But Army Chief of Staff Gen. Sir Richard Dannatt stressed the decision would be kept under review.
"The decision has been taken by myself that he will deploy in due course," Dannatt said.
He spoke after newspaper reports cited unidentified senior military officials as saying an army review was likely to lead to Harry being banned from the battlefield, although he could still do a desk job.
"I would urge that the somewhat frenzied media activity surrounding this particular story should cease in the interests of the overall security of all our people deployed in Iraq," Dannatt said.
Clarence House, Prince Charles' London office, would not comment on Dannatt's statement.
Harry, a second lieutenant, is a tank commander trained to lead a 12-man team in four armored reconnaissance vehicles. If deployed, he would become the first royal to serve in a war zone since his uncle, Prince Andrew, flew as a helicopter pilot in the Falklands conflict with Argentina in 1982.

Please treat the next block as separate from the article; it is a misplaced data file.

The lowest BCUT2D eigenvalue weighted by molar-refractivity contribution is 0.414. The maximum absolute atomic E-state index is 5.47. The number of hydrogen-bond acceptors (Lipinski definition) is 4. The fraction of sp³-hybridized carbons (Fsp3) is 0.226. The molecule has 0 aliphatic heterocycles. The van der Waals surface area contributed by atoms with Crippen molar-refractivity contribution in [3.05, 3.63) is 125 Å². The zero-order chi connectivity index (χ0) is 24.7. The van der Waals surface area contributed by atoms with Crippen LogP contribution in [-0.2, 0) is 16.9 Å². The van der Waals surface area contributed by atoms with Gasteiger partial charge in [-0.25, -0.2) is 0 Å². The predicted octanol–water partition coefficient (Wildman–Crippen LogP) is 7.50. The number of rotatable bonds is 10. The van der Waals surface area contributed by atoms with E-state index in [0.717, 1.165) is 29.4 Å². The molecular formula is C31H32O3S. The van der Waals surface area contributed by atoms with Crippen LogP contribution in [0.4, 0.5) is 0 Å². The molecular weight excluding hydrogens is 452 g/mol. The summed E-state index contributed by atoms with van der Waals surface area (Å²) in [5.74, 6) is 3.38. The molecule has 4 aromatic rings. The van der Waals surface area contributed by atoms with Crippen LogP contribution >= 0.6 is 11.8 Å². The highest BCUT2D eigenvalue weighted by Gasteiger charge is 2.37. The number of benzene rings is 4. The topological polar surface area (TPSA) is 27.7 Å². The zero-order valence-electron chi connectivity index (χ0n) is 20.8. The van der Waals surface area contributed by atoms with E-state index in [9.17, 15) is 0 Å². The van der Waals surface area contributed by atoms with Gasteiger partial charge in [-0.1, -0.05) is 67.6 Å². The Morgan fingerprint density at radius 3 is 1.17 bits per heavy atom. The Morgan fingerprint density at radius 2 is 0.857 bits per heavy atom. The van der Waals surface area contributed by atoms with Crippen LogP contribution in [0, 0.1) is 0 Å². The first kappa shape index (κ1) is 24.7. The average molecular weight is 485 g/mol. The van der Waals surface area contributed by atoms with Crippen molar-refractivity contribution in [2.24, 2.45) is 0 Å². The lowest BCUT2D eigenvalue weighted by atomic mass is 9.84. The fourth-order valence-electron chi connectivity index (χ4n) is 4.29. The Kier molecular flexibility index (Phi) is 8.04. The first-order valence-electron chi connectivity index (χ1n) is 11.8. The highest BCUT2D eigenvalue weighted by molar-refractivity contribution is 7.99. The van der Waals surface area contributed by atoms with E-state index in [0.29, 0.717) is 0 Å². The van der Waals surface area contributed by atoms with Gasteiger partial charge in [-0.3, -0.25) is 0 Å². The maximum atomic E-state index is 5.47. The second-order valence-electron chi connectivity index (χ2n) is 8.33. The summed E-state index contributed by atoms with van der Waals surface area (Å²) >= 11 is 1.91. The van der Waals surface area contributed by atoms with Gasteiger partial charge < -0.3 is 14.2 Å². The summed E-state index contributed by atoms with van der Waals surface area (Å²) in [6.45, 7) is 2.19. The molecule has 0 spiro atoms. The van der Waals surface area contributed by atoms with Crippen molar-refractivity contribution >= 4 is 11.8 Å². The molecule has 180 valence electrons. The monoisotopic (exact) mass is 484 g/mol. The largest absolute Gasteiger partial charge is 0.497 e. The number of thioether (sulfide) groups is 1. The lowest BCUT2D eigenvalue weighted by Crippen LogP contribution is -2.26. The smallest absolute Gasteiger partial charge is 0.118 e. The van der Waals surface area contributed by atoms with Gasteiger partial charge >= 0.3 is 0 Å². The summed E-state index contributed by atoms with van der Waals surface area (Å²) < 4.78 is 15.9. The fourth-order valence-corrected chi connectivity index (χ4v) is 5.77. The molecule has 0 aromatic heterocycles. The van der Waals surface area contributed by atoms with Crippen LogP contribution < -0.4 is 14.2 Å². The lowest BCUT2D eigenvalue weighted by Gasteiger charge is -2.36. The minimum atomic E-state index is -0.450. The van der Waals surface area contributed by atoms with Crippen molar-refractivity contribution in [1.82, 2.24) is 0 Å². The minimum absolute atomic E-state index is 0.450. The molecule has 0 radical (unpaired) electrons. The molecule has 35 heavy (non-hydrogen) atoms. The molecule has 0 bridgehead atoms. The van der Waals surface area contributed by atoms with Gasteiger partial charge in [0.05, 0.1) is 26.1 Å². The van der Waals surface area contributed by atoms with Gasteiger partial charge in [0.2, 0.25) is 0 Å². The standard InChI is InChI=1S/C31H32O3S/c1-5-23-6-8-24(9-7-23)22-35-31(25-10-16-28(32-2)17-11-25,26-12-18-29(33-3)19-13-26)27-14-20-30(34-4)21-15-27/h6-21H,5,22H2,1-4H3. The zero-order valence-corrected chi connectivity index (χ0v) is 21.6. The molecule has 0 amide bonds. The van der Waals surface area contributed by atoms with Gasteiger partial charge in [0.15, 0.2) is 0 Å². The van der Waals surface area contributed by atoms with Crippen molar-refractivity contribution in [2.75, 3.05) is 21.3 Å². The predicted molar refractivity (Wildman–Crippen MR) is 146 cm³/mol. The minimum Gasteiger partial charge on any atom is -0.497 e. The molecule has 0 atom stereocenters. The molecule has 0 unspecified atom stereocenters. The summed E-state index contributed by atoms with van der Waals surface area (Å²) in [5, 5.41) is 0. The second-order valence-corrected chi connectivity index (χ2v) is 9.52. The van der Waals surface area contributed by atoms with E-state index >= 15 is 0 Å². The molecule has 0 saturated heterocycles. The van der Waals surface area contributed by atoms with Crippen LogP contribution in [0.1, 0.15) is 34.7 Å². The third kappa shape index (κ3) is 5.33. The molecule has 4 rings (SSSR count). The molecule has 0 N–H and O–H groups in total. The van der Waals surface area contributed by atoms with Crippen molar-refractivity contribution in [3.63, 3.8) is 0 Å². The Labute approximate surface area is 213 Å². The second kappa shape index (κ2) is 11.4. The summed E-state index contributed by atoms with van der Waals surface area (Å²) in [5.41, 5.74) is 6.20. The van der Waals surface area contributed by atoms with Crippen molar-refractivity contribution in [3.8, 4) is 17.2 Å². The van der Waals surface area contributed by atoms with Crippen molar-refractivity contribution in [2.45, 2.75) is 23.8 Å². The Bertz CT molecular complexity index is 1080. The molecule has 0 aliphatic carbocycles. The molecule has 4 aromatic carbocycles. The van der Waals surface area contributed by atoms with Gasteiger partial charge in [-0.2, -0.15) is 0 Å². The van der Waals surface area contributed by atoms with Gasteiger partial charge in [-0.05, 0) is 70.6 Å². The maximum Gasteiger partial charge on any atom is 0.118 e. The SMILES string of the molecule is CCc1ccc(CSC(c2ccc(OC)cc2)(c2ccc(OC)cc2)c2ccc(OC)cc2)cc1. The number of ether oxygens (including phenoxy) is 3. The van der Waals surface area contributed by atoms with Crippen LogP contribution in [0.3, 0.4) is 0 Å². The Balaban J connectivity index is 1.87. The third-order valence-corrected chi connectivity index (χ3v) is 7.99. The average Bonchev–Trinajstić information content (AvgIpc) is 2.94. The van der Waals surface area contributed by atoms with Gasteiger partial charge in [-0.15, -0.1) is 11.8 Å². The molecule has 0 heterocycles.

Despite its hopes of treating Harry as an ordinary soldier, the Defense Ministry has said the prince could be kept out of situations where his presence could jeopardize his comrades.
In the past two weeks, newspapers reported threats by Iraqi insurgents to kill or kidnap the 22-year-old prince, including claims his photograph had been widely circulated among militants. Military chiefs accept that the third in line to the throne would be an attractive target for insurgents and that his presence could lead to a surge in attacks on British forces.
The younger son of the late Princess Diana, Harry has been a frequent face on the front of Britain's tabloid newspapers, which have provided a constant stream of coverage of his party-going lifestyle at glitzy London nightclubs.
But he has said he is serious about an army career. After graduating from the Royal Military Academy at Sandhurst last year, Harry insisted on an opportunity to serve his country.